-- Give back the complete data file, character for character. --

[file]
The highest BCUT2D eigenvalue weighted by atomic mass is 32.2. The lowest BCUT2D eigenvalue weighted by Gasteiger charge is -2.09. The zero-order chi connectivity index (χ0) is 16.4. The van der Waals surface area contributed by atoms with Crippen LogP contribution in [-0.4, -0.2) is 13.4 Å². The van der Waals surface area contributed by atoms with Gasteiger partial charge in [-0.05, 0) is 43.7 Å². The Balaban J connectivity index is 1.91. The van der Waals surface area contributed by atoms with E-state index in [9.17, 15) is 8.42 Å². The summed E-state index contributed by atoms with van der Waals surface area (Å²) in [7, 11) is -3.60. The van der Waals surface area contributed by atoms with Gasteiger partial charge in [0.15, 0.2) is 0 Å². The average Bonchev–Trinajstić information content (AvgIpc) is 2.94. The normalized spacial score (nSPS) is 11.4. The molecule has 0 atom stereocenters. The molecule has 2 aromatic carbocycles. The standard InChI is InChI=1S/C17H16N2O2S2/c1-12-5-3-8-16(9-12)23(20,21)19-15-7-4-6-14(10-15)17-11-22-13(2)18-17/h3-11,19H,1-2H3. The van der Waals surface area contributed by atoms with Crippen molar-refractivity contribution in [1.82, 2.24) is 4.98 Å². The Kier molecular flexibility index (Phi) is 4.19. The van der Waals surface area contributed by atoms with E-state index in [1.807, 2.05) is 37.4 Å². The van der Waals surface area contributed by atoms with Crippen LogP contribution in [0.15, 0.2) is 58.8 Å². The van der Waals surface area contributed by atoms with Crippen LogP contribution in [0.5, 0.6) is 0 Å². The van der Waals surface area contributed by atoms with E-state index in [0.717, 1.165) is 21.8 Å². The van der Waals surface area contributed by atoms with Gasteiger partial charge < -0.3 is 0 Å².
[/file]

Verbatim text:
The highest BCUT2D eigenvalue weighted by atomic mass is 32.2. The lowest BCUT2D eigenvalue weighted by Gasteiger charge is -2.09. The zero-order chi connectivity index (χ0) is 16.4. The van der Waals surface area contributed by atoms with Crippen LogP contribution in [-0.4, -0.2) is 13.4 Å². The van der Waals surface area contributed by atoms with Gasteiger partial charge in [-0.05, 0) is 43.7 Å². The Balaban J connectivity index is 1.91. The van der Waals surface area contributed by atoms with E-state index in [9.17, 15) is 8.42 Å². The summed E-state index contributed by atoms with van der Waals surface area (Å²) in [7, 11) is -3.60. The van der Waals surface area contributed by atoms with Gasteiger partial charge in [0.15, 0.2) is 0 Å². The average Bonchev–Trinajstić information content (AvgIpc) is 2.94. The normalized spacial score (nSPS) is 11.4. The molecule has 0 atom stereocenters. The molecule has 2 aromatic carbocycles. The standard InChI is InChI=1S/C17H16N2O2S2/c1-12-5-3-8-16(9-12)23(20,21)19-15-7-4-6-14(10-15)17-11-22-13(2)18-17/h3-11,19H,1-2H3. The van der Waals surface area contributed by atoms with Crippen molar-refractivity contribution in [1.82, 2.24) is 4.98 Å². The Kier molecular flexibility index (Phi) is 4.19. The van der Waals surface area contributed by atoms with E-state index in [1.807, 2.05) is 37.4 Å². The van der Waals surface area contributed by atoms with Crippen LogP contribution in [0.15, 0.2) is 58.8 Å². The van der Waals surface area contributed by atoms with Crippen LogP contribution in [0.5, 0.6) is 0 Å². The van der Waals surface area contributed by atoms with E-state index in [0.717, 1.165) is 21.8 Å². The van der Waals surface area contributed by atoms with Gasteiger partial charge < -0.3 is 0 Å².